CSL North notebook: Despite improvement, Demons still feel disrespected
Niles West's Isaac Reinemann (left) and Maine East's Jesus Villegas battle Saturday in their 132-pound match at the CSL wrestling tournament in Skokie. Reinemann finished first in the weight class. | David Banks~for Sun-Times Media
Updated: February 25, 2013 11:54AM
SKOKIE — Maine East finished sixth out of 12 teams at the CSL tournament, even though 160-pounder Ahmed Al-Rifaei was its only wrestler to make a championship final.
The Blue Demons’ 106-point performance at the conference meet is another sign of the program’s improvement — Maine East finished ninth (54 points) last season and dead last (nine points) in 2011 — yet its wrestlers still feel disrespected.
“I feel like they probably think that we suck and stuff, probably because of football and that we don’t win a lot of games in football or a lot of wrestling meets,” said Al-Rifaei, a junior who finished second Saturday. “This year, it’s changed around. But I think that’s how they look at us.”
When Niles North senior Dan Fricano returned to the sport he gave up last year to focus on his schoolwork and football, he set simple, attainable goals. He wanted to get his cardio back, improve his technique and finish above .500 on the wrestling mat. He has since blown away his expectations.
Fricano, who wrestled at 195 pounds despite weighing in at 181 pounds, won the CSL tournament with a 3-2 decision over Deerfield senior Jim Kirby. His record is currently 24-5 and Fricano has adjusted his goals.
“I’m pretty surprised with how I’m doing,” said Fricano, adding that the season was already three weeks old when he came out for wrestling. “I’m going to keep working hard and maybe make it to state.”
Longtime Glenbrook North coach Mark Rebora, who’s been with the team for more than two decades and is in his last season, was recognized by the conference before the championship finals.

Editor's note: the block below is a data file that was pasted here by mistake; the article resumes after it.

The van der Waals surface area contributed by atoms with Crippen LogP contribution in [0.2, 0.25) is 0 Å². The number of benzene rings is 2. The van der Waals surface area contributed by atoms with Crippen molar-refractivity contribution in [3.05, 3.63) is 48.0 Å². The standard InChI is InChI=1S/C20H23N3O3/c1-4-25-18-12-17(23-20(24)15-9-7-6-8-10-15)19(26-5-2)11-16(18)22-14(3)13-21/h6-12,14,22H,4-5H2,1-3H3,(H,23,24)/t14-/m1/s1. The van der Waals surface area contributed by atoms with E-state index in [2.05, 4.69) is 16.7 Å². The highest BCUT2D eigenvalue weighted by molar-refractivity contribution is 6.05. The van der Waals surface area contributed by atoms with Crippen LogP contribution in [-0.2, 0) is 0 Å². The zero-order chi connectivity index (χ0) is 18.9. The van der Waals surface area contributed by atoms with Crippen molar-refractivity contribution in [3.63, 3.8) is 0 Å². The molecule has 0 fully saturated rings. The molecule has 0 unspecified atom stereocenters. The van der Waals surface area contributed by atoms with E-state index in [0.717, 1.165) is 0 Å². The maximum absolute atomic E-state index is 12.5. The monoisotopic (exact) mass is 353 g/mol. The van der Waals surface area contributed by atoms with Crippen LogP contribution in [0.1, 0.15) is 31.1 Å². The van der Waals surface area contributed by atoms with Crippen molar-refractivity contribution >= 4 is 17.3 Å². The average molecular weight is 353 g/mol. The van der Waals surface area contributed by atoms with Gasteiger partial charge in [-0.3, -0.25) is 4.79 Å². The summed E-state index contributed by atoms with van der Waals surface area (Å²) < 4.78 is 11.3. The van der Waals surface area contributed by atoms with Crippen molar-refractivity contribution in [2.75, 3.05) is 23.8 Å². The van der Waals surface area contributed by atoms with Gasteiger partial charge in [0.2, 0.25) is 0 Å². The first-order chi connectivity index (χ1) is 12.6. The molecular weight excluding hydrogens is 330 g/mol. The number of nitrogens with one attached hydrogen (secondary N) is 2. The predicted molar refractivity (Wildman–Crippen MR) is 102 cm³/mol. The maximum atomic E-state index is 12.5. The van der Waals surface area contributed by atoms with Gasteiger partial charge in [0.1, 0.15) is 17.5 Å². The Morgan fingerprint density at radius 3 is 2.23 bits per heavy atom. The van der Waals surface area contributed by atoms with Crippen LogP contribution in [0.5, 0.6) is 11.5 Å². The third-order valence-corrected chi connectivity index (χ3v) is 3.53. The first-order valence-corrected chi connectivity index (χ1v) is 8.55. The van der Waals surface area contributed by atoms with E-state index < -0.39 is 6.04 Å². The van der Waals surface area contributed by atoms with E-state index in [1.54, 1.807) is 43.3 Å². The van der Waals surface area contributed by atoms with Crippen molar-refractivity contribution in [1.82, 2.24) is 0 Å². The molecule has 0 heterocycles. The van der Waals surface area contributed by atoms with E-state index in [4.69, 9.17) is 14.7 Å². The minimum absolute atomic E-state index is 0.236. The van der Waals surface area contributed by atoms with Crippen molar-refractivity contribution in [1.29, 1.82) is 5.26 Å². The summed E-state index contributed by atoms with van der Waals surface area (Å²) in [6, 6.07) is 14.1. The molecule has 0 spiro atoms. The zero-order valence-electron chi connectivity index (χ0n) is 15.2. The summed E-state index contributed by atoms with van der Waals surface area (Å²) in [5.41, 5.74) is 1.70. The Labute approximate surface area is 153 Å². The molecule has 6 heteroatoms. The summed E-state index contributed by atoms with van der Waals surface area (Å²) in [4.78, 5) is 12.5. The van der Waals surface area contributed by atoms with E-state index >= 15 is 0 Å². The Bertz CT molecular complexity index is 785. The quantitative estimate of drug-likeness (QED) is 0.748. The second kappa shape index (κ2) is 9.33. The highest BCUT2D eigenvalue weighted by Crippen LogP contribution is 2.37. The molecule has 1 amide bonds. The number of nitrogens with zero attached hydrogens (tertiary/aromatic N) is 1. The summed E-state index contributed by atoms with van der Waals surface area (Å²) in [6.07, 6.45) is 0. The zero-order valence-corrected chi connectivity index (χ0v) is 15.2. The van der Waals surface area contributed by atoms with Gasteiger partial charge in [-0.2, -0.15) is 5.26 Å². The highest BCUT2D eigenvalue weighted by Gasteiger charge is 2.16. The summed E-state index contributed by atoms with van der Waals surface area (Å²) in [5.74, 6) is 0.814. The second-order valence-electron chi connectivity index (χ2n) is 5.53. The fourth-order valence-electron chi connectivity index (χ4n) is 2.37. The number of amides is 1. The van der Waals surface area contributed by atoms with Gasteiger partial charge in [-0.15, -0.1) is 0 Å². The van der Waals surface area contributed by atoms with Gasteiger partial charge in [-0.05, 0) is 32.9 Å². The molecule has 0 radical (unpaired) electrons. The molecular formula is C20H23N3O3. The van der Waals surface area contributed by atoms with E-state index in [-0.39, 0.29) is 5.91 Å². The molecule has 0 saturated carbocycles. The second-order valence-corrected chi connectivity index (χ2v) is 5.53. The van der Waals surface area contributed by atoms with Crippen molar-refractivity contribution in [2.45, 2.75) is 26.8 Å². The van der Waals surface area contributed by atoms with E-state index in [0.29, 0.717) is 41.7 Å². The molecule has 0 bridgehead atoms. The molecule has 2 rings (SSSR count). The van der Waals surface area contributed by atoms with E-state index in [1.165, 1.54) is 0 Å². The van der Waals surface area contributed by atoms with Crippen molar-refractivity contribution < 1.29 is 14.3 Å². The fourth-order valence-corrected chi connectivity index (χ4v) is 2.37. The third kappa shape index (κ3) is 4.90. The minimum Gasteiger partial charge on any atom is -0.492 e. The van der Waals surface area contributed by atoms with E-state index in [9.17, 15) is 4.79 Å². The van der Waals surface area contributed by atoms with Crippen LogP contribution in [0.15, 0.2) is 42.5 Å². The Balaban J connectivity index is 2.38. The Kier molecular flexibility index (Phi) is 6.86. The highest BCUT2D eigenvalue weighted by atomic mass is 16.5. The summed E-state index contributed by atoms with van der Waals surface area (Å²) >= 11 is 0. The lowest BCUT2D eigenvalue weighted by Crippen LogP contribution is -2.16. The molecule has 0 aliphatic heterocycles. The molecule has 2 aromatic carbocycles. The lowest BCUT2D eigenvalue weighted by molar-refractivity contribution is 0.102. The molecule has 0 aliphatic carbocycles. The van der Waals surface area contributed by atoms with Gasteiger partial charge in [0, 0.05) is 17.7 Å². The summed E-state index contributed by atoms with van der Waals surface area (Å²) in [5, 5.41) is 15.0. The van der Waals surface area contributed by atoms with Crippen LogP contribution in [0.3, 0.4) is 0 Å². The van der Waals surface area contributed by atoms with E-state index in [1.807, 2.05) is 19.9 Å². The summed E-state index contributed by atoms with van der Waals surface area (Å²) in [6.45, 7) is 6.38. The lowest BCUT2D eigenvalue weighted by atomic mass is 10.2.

Seniors Michael Maksimovic and Logan Weintraub provided the highlights in Rebora’s last conference tournament by each taking third place at Niles West.
After losing by a 6-5 decision in the semis to Deerfield junior Colton Emmerich, the eventual champion at 170 pounds, Maksimovic (23-8) beat New Trier senior Jack Nolan in the third-place match with a 15-6 decision.
Weintraub (23-7) battled back from a loss in the quarters to win three times in the consolation round to finish third at 182 pounds.
Do the math
To explain Deerfield heavyweight J.J. Nawrot’s development, one must first do the math.
“My coach says, ‘Every five offseason matches is one regular season win,’ ” said Nawrot, explaining how he has improved from a 22-15 wrestler as a junior to 30-4 after winning his second-straight CSL tournament title Saturday.
Nawrot added: “I went to the (University of Illinois camp) with the team, and got some offseason matches; probably got 30 or 40 offseason matches, and I really think that built experience and kept the ball rolling into this season. It’s one big track: from last season, to the offseason, to this season.”
Nawrot and Deerfield coach Marc Pechter both agree that a vital point in Nawrot’s career was last year’s CSL tournament when the then-junior won his first CSL title. It provided the heavyweight with confidence, he said, as well as an increased desire to improve in the offseason.
“The difference (this year) is he’s probably the smartest wrestler on the team,” Pechter said. “With strategy on the mat, he’s by far the smartest. He knows how to wrestle and how to win close matches, and he knows how to wrestle heavyweight.
“He’s enjoying being a leader on the team and being really, really great at what he does.”
Highland Park only had two wrestlers place in the top six in their weight classes en route to an 11th-place finish at the CSL tournament Saturday, but those two wrestlers had something in common.
Juniors Dom Ciancio and Brandon Garcia-Galvan both wore facemasks at various points during the meet. Ciancio pinned Niles West’s Nick Yonan at 1:22 to win the 145-pound title. The junior took his facemask off in delight right before the referee raised his arm to signify his victory.
About two hours before Ciancio’s triumph, Garcia-Galvan took off his facemask in disgust. The junior lost his bout against New Trier sophomore Luke Iida by pin in the consolation semifinals, then didn’t wear the mask in his 3-2 victory over Maine West’s Kevin Mendoza for fifth place at 138 pounds.
Garcia-Galvan wore the mask last year after breaking his nose as a freshman. He has alternated between wearing it and not wearing it this year because he considers it a nuisance, but he is prone to nosebleeds. Knowing his nose is a point of weakness, wrestlers like Mendoza have targeted it.
“A lot of them are going for my face, especially (Mendoza),” Garcia-Galvan said. “I felt like it was bothering me too much. ... I took it off, so it was something he could use as my weakness.”